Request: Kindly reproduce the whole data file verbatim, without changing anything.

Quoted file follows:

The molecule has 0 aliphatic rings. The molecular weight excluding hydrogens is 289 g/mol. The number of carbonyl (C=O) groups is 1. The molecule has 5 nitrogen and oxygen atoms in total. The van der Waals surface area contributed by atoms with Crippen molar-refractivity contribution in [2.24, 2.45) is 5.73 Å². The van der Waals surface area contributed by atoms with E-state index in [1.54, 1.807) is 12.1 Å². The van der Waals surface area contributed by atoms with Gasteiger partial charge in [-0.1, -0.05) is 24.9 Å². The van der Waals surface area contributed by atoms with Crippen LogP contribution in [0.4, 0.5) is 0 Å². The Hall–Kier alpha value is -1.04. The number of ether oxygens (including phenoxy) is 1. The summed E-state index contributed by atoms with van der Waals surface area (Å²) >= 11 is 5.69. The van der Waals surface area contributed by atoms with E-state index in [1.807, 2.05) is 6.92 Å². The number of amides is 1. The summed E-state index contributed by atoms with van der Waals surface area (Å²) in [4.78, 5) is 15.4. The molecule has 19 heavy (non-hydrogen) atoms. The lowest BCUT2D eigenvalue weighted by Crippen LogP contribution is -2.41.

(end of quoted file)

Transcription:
The molecule has 0 aliphatic rings. The molecular weight excluding hydrogens is 289 g/mol. The number of carbonyl (C=O) groups is 1. The molecule has 5 nitrogen and oxygen atoms in total. The van der Waals surface area contributed by atoms with Crippen molar-refractivity contribution in [2.24, 2.45) is 5.73 Å². The van der Waals surface area contributed by atoms with E-state index in [1.54, 1.807) is 12.1 Å². The van der Waals surface area contributed by atoms with Gasteiger partial charge in [-0.1, -0.05) is 24.9 Å². The van der Waals surface area contributed by atoms with Crippen LogP contribution in [0.4, 0.5) is 0 Å². The Hall–Kier alpha value is -1.04. The number of ether oxygens (including phenoxy) is 1. The summed E-state index contributed by atoms with van der Waals surface area (Å²) >= 11 is 5.69. The van der Waals surface area contributed by atoms with E-state index in [1.807, 2.05) is 6.92 Å². The number of amides is 1. The summed E-state index contributed by atoms with van der Waals surface area (Å²) in [4.78, 5) is 15.4. The molecule has 19 heavy (non-hydrogen) atoms. The lowest BCUT2D eigenvalue weighted by Crippen LogP contribution is -2.41.